Figure 7
Figure 7

Dissolved gas sensing demonstration. Washable gas sensor responses upon exposure to dissolved ammonia gas in an aqueous environment at different time periods over a span of 5 minutes. Sensor dye types correspond to MnTPP, BTB, and MR, from left to right.

Discussion

A simple dual step fabrication process with a dip and dry approach has been presented that allows for the entrapment of multiple dye types on thread substrates for use in wearable textiles applications. A unique method of acetic acid cleaning followed by physical entrapment via PDMS coating allows for thread-based optical sensors to withstand washing conditions. Notably, this method is not limited to a specific dye type, as we showed acidic, basic, and metalloporphyrin dye examples trapped via this method. The thread sensors retain their functionality without leaching as demonstrated for VOC sensing even during dissolved gas testing in aqueous environments. Though verified by reflectance meassurements via spectrometer, smart phone readout offers an instrument-free detection of color change from these colorimetric threads if more robust, complex color signatures need to be detected than can be easily perceived by the human eye. The platform can be scaled up by using different chemoresponsive dyes in each thread for sensor diversity to expand the distinguishing power between many analytes. The ability to use these sensors as washable gas sensors integrated into textiles or as dissolved gas sensors further expands the potential applications for these devices. These colorimetric threads can form the basis of the next generation of smart textiles for intimate environmental monitoring of various volatile gases.

Methods

Preparation of dye solutions

Methyl red, bromothymol blue, and 5,10,15,20-Tetraphenyl-21H,23H-porphine manganese(III) chloride dyes (Sigma Aldrich) were prepared in a 0.5 (w/v)% solution of ethanol. Each dye solution was sonicated for 5 minutes (Sharpertek Stamina XP) or until fully dissolved. Before use, dyes were vortexed (Fisher Scientific Digital Vortex) for 1 minute to ensure homogenous solution.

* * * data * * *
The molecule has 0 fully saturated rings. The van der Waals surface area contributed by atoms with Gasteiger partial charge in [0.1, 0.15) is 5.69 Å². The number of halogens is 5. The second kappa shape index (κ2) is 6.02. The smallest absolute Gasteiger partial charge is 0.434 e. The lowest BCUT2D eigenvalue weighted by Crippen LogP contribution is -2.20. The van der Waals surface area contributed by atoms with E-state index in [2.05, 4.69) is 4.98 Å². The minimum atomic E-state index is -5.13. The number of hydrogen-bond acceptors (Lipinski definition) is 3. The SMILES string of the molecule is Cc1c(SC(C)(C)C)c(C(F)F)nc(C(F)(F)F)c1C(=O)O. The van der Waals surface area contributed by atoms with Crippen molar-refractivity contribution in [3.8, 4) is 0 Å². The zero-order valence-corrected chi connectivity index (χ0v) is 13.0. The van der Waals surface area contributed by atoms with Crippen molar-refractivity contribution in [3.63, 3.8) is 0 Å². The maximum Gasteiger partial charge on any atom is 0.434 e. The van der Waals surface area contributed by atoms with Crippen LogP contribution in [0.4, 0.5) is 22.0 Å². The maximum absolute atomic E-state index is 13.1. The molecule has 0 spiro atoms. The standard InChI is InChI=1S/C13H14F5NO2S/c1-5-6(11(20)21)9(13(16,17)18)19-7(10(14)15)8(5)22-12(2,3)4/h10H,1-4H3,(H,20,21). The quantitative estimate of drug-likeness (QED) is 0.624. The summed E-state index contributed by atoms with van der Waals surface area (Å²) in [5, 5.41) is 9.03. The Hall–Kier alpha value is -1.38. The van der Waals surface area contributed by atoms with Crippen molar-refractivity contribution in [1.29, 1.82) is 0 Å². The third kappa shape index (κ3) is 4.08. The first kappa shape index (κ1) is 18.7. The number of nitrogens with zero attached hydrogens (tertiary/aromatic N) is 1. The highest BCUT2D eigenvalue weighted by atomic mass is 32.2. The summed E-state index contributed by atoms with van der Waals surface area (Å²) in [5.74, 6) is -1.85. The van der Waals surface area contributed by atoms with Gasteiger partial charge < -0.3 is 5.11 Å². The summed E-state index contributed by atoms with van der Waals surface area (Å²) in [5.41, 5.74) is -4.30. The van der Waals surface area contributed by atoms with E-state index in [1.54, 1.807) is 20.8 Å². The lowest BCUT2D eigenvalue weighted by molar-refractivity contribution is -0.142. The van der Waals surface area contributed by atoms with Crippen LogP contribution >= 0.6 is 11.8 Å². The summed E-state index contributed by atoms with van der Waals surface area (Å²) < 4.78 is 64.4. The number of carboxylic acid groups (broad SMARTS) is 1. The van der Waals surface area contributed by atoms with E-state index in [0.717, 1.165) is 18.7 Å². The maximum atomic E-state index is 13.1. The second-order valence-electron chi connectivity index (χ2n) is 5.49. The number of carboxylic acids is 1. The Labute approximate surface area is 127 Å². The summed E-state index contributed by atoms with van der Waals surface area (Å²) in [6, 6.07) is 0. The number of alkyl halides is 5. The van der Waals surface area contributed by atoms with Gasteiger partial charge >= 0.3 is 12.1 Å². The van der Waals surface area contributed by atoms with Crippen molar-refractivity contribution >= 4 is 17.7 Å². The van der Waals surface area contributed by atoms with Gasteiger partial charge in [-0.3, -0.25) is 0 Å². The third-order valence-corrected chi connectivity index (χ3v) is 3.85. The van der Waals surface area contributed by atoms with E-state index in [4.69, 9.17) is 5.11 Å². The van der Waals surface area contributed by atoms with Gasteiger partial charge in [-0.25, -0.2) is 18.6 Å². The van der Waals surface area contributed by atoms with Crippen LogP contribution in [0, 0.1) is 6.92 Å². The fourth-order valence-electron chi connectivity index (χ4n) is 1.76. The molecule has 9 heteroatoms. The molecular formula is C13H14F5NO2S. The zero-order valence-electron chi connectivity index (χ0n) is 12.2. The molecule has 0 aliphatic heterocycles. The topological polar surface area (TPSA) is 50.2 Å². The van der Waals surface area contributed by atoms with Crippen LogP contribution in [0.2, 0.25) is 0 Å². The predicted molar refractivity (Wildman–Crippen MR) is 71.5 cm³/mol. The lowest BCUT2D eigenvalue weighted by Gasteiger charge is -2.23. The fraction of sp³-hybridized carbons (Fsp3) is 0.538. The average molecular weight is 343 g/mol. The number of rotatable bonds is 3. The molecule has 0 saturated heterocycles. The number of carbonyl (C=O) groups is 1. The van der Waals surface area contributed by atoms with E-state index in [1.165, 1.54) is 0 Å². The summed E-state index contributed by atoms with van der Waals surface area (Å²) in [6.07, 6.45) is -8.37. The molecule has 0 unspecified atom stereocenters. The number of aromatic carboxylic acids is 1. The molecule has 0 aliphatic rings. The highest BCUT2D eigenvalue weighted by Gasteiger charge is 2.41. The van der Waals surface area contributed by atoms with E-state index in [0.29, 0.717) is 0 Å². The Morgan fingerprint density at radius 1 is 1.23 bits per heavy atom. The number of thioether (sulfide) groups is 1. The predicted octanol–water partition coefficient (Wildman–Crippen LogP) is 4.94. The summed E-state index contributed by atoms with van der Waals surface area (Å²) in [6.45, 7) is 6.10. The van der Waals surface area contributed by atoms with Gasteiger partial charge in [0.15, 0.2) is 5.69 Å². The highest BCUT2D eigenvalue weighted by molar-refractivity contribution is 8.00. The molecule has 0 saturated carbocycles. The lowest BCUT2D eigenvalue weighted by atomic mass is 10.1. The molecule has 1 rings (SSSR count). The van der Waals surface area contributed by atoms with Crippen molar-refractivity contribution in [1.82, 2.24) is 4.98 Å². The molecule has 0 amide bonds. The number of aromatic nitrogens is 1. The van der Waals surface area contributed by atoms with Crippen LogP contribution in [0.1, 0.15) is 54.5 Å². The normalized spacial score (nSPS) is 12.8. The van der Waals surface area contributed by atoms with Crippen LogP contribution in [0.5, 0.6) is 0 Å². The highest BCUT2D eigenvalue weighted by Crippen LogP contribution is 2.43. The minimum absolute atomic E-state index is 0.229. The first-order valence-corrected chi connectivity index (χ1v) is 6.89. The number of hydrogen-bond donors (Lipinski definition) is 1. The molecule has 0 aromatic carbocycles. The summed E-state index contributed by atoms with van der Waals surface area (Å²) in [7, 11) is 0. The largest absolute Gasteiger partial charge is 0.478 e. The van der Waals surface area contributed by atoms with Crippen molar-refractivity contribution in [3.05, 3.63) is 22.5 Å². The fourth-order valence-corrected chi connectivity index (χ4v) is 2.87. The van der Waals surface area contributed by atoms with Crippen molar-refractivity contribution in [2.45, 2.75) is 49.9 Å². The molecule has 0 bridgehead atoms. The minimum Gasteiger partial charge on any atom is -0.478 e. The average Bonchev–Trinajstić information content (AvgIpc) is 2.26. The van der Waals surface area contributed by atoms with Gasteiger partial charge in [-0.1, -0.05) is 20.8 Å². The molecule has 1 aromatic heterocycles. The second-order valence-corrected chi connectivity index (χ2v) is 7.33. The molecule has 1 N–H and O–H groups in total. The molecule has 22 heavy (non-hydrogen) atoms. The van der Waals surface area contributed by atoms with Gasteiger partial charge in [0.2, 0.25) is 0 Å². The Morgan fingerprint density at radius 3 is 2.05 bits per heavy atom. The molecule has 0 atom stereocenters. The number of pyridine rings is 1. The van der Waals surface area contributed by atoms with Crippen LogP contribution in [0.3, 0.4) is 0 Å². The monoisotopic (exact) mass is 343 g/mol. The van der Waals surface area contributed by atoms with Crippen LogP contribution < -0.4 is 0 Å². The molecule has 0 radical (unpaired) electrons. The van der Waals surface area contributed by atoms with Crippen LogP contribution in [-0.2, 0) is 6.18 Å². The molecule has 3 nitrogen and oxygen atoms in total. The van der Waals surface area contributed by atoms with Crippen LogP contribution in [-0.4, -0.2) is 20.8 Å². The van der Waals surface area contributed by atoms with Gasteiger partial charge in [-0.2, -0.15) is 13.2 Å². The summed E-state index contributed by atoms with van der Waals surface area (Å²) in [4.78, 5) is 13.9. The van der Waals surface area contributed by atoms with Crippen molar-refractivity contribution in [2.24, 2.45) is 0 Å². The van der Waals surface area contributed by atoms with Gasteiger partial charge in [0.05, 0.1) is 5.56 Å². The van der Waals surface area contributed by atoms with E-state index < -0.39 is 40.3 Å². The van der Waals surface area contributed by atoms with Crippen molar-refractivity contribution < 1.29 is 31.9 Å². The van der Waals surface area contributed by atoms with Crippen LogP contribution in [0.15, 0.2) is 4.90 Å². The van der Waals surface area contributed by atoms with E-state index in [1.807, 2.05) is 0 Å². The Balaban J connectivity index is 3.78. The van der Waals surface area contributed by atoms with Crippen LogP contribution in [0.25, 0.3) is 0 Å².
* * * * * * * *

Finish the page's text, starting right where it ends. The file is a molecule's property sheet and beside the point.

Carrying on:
Coating of thread substrate

Commercially purchased cotton threads (Coats Cotton All-purpose) were soaked in a dye solution for 10 minutes. After, the threads are moved to a solution of 8(v/v)% acetic acid for 10 minutes. Upon air drying, the functionalized threads are drawn through PDMS (Sylgard 10:1 base to elastomer) and are cured with heat (60 °C) for at least 2 hours or until fully cured. This process is repeated to generate individual threads for each type of dye used in the sensor array. For thickness comparisons, PDMS thicknesses were varied through multiple coatings.

Gas testing

All gas testing was performed in a custom acrylic chamber laser cut to size via CO2 cutter (Boss LS-1416). A custom holder was 3D printed (Voxel8, Somerville, MA USA) to hold the sensors during measurement at the top of the chamber. The analyte, of ammonium hydroxide or Hydrochloric acid 38% (Sigma Aldrich), was placed at the bottom of the chamber and allowed to diffuse into the air within the chamber to reach the sensor. Humidity levels did not surpass 10% for any concentration tested (Pro’sKit USA, NT-312). For dissolved gas testing, gaseous ammonia was bubbled into DI water via 250 mL capacity bubbler (ACE Glass Incorporated, USA) for 1 minute and then was poured over sensors.